I’ve heard newcomers to Clojure ask how to get started with functional programming. I believe that learning to program in the functional style is mostly a matter of practice. The newcomer needs to become familiar with a handful of higher order functions, and how they are used in common idioms. This can be done by practice with simple, well defined problems. I assume that the prospective reader already has a grasp of the rudiments of Clojure, and can operate the Leiningen build tool.
Here is what I propose. I have prepared a set of annotated exercises illustrating typical Clojure fp idioms. The exercises are the first 31 Project Euler problems, one for each day of the month. I believe these problems are ideal for the purpose at hand. Each problem is succinctly stated, interesting, and well defined. Each lends itself to a natural functional solution.
I have packaged the problems as a Leiningen project. Each problem is stated, and then solved. Each problem is in its own name space, to enable code reuse across problems. Each problem is documented using the fabulous Marginalia literate programming tool. Running commentary tries to point out common idioms, and provides links to ClojureDocs documentation for newly introduced functions. Unit tests are provided to check the provided solution against the official Project Euler solution. The solutions use current Clojure (1.4.0 beta). Nothing is used from the old clojure.contrib. Each solution is written in an explicitly functional style. Many of the solutions consist solely of function definitions. Vars are used only to name data given as part of a problem statement, or data structures constructed from such data. All data is treated as immutable.
What I recommend is deceptively simple. Read each problem statement. Think about how you might solve it; do so if you like. Then read the provided solution. Read it actively: take the time to run the code, and to understand every function and every construct in the solution. Play with the code. Make changes, run things in the repl. Use ‘lein test’ to see whether your modifications still get the same answer.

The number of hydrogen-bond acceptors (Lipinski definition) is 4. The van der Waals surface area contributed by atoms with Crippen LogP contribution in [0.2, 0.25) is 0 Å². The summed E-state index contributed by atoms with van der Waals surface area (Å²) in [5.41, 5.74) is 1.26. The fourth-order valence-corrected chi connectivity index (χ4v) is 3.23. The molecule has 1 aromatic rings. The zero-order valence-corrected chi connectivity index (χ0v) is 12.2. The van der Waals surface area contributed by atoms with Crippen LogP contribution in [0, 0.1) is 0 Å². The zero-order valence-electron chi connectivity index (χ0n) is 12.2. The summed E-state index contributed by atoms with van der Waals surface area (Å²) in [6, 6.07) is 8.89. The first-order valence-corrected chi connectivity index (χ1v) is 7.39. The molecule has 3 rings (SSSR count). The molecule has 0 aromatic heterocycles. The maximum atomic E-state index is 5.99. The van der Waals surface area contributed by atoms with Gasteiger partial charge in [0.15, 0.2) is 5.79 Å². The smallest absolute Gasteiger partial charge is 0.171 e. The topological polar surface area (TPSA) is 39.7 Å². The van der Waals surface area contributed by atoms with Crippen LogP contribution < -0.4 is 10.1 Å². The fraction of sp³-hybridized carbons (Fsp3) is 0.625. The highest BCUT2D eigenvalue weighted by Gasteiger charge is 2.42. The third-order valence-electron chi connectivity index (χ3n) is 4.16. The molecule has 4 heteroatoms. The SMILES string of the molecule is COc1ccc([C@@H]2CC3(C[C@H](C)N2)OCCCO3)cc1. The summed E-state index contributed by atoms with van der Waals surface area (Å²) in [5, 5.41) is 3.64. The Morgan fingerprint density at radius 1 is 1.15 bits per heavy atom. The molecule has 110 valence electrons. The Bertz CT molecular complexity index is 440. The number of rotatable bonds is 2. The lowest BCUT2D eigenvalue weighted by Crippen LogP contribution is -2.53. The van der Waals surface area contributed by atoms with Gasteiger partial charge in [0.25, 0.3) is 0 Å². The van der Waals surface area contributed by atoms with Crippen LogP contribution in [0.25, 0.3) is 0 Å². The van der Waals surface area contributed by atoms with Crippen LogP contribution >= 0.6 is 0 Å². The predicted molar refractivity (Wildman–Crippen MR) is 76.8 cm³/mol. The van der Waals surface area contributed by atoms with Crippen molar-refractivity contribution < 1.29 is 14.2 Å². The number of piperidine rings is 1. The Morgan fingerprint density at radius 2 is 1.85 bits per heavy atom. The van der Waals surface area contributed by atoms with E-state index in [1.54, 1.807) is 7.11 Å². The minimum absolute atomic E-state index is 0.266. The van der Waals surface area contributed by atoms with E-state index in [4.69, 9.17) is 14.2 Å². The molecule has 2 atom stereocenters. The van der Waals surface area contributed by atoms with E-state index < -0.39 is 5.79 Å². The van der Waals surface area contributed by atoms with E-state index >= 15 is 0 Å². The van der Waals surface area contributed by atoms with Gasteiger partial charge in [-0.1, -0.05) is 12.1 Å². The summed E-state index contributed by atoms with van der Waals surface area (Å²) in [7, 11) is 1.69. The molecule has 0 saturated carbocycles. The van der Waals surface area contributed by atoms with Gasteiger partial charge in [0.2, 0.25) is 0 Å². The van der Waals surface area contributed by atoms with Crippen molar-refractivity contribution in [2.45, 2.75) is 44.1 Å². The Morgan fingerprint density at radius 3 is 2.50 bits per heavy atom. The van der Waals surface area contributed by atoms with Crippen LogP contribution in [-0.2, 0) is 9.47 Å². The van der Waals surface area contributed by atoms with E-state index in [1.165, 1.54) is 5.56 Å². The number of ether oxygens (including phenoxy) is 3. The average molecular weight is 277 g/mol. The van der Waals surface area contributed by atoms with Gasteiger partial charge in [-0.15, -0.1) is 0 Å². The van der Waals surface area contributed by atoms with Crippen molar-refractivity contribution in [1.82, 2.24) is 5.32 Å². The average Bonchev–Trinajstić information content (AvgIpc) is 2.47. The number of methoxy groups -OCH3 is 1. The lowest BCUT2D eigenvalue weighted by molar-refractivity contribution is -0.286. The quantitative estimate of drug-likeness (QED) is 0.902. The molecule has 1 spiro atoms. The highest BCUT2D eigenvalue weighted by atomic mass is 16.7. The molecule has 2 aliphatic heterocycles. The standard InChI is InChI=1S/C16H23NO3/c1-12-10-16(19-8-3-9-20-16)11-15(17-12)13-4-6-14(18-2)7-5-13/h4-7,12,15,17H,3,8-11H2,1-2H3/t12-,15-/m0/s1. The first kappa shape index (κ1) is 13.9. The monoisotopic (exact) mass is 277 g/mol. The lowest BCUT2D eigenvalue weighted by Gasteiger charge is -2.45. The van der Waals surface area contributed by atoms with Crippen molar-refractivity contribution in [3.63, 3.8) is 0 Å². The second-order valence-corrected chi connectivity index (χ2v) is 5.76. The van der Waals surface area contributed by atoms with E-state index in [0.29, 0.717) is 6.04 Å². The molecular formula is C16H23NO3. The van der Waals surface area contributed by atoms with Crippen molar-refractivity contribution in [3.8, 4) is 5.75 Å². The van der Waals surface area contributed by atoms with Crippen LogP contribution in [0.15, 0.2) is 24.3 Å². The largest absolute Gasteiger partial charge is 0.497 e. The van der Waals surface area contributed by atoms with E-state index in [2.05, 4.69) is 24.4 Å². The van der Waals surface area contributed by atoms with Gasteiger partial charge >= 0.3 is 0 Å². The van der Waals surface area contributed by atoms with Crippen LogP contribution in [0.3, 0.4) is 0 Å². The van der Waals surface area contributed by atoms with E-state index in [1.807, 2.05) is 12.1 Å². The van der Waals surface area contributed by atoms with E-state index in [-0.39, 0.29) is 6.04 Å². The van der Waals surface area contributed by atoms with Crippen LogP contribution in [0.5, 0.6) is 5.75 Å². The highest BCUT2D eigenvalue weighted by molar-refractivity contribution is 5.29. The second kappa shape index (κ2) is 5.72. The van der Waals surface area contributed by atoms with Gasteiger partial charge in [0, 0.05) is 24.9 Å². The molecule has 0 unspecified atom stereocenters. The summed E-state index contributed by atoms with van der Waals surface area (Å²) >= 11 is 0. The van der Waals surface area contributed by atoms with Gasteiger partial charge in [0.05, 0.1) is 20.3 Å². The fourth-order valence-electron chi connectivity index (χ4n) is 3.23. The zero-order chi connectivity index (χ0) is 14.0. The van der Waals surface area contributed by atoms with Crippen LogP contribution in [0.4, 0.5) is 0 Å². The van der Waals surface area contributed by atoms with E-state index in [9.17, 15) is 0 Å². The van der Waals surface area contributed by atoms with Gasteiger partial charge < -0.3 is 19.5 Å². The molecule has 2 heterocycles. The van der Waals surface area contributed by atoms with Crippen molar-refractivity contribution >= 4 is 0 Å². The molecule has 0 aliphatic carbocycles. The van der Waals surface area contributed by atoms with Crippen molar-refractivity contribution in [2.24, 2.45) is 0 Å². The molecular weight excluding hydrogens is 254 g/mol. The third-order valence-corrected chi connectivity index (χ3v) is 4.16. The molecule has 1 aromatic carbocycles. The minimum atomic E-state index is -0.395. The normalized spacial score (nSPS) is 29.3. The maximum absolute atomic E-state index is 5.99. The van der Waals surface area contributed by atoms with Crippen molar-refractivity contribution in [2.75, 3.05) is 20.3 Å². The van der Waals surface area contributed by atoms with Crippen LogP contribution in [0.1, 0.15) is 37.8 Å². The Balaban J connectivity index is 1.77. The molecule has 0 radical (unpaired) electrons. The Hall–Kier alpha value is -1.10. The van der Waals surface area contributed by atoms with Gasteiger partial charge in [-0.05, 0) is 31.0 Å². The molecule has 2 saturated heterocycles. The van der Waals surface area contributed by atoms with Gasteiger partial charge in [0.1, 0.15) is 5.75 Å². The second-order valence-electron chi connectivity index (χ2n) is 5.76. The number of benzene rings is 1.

Here’s the important point: once you understand the solution, delete it and then reconstruct it. Type it in. Look up functions you don’t remember. Did I mention you should type the code in? Knowledge enters the mind through the fingers, not just the eyes. Do this and I believe you will quickly jump-start your understanding of functional programming in Clojure.
Here are a few things to avoid.
Do not attempt to learn Clojure and new tooling, say Emacs+slime, at the same time. Keep it simple. Edit code using whatever editor you normally use, and run a Clojure repl in whatever terminal emulator you normally use. No fancy IDE or editor hacking is required. Separation of concerns applies to learning as much as to coding.
Don’t worry about parts of Clojure not immediately related to functional programming. In particular, don’t worry about concurrency constructs, STM, protocols, multi-methods, macros, transients, or whatever. Instead, worry about knowing how to define functions using any and all of (defn …), (def …), #(…), and (fn …). Learn map, filter, reduce, for, let, letfn, and iterate.
The Project Euler problems do require a bit of math. Don’t let that put you off. Worst comes to worst, I have already done the math for you. The goal here is to learn fp not math, so don’t get hung up on solving the problems ab initio. The problems are a device to present solutions written in a functional style. If a particular problem hangs you up, skip it.
Don’t worry about lambda calculus, type theory, category theory, monads, morphisms, or any such abstract concerns. Your functional programming journey may eventually take you to those, but you need not start there. Abstraction is best appreciated in the light of experience with concrete examples. Begin by reading and writing code to solve many small, concrete problems. See what the solutions have in common. That is what you want to learn. The more these solutions seem like variations on a theme, the better.
When I first started learning Clojure, I did so by working Project Euler problems. PE is a lovely and tasteful collection of problems, one that has provided countless hours of instruction and fun to many, many people. While the PE problems are outstanding, I do not claim any special virtue for my solutions. But they should not require any special virtue, that is the point. I want you to see functional programming as a simple and natural way to express intent, as one more way to get things done. If these solutions seem routine, then I have done what I set out to do.